Sen. Bill Hagerty, after meeting with U.S. allies in Europe last week, told Fox News Monday that there was a “palpable frustration” with President Biden’s handling of the U.S. withdrawal from Afghanistan and that foreign leaders are “shocked” at the result.
The former U.S. ambassador to Japan made the comments after going to the United Kingdom on Friday and on Saturday to Brussels, Belgium, where the North Atlantic Treaty Organization (NATO) is headquartered, in an effort to reassure those countries of American leadership.
“They said that the first time in history that Article Five of the NATO treaty was invoked was when we came to the United States’ aid after the U.S. was attacked September 11, 2001. We came to the U.S.’s aid to show solidarity,” Hagerty said he was told by NATO diplomats.
One representative, according to Hagerty, lamented that “‘solidarity deserves consultation,’ meaning you should consult with us, you should collaborate with us.”
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“And the implied question is, ‘Why didn’t you?'” Hagerty continued. “‘Why did you leave us in a posture like this?’ And frankly, we left our allies in a posture where they couldn’t fulfill their own promises to their own allies. And there’s a palpable frustration.”
The U.S. withdrawal from Afghanistan under Biden’s leadership is an ongoing crisis that’s drawing domestic condemnation more than a week after its completion, in part due to the apparent hostage situation at the Mazar-e Sharif airport.
“I have been deeply frustrated, even furious, at our government’s delay and inaction. There will be plenty of time to seek accountability for the inexcusable bureaucratic red tape that stranded so many of our Afghan allies,” Sen. Richard Blumenthal, D-Conn., said Monday of the planes with Americans at that airport. “I expect the White House and State Department to do everything in their power – absolutely everything – to make this happen, he said. These are Americans … and Afghans who risked everything for our country. We cannot leave them behind.”
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Biden and his defenders have maintained that leaving Afghanistan was the United States’ only option after former President Donald Trump’s negotiations with the Taliban. They also argue that there is no way the withdrawal could have been handled well, and that the U.S. will still be able to battle terror with “over the horizon” technology, including manned aircraft and drones.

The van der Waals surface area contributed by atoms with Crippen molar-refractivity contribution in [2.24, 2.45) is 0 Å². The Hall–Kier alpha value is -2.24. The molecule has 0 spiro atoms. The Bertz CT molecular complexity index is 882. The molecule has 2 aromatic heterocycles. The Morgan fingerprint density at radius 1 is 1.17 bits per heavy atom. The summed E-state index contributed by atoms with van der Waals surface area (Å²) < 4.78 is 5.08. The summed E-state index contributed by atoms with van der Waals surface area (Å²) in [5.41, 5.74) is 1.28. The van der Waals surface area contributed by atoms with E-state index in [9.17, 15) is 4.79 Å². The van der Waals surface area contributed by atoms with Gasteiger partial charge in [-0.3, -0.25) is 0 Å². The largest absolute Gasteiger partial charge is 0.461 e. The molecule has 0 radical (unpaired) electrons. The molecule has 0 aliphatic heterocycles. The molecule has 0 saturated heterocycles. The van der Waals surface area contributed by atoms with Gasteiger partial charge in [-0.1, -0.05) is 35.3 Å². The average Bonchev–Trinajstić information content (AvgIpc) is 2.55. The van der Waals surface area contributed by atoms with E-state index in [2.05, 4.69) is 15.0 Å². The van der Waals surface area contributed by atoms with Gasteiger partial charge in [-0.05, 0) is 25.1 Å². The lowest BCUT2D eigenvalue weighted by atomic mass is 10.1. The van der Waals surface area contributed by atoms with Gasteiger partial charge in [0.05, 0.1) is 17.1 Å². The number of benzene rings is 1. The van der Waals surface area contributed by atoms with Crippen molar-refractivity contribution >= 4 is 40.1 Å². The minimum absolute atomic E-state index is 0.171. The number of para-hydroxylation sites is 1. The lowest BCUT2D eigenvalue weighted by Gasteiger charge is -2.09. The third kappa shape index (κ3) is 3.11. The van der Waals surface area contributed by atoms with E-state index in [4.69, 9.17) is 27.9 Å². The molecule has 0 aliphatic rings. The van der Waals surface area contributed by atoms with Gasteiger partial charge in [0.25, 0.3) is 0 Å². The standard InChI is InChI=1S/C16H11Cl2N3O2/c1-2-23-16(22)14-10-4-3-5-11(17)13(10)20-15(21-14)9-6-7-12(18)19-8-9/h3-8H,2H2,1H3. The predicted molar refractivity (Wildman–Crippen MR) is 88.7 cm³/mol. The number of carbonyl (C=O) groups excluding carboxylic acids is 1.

But Hagerty said NATO allies are not so convinced and are worried that the withdrawal will lead to a resurgence of Islamic terrorism.
“Something that was a very common thread… is the belief that we handed terrorism a massive propaganda victory,” Hagerty said. “Their concern is that the propaganda victory will embolden jihadists around the world” to act against the West.
Hagerty said NATO countries are also concerned that a massive refugee and immigration crisis could slam their countries simultaneously.
“They feel because of their proximity they’re more at risk than the United States. They said to me that ‘you’re protected by an ocean, we are not,'” Hagerty said.
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The senator said he did not hear any rumblings from the United Kingdom and other NATO countries that they may be considering closer relationships with China or Russia in light of the United States’ failures in Afghanistan.
But those countries were nevertheless “surprised and they were frankly shocked at the way things unfolded” in the U.S.-led evacuations, Hagerty said. And those countries want to see action from Biden to mitigating what they see as a simmering terrorism threat resulting from his actions.
“I think step one is to stop deflecting and to own it and to acknowledge the fact that we have new challenges that are emerging from the situation in Afghanistan,” Hagerty said. “What we need to see is… action that demonstrates and underscores the fact that we are not going to sit idle in the face of a heightened threat of terror” as well as a coming refugee crisis.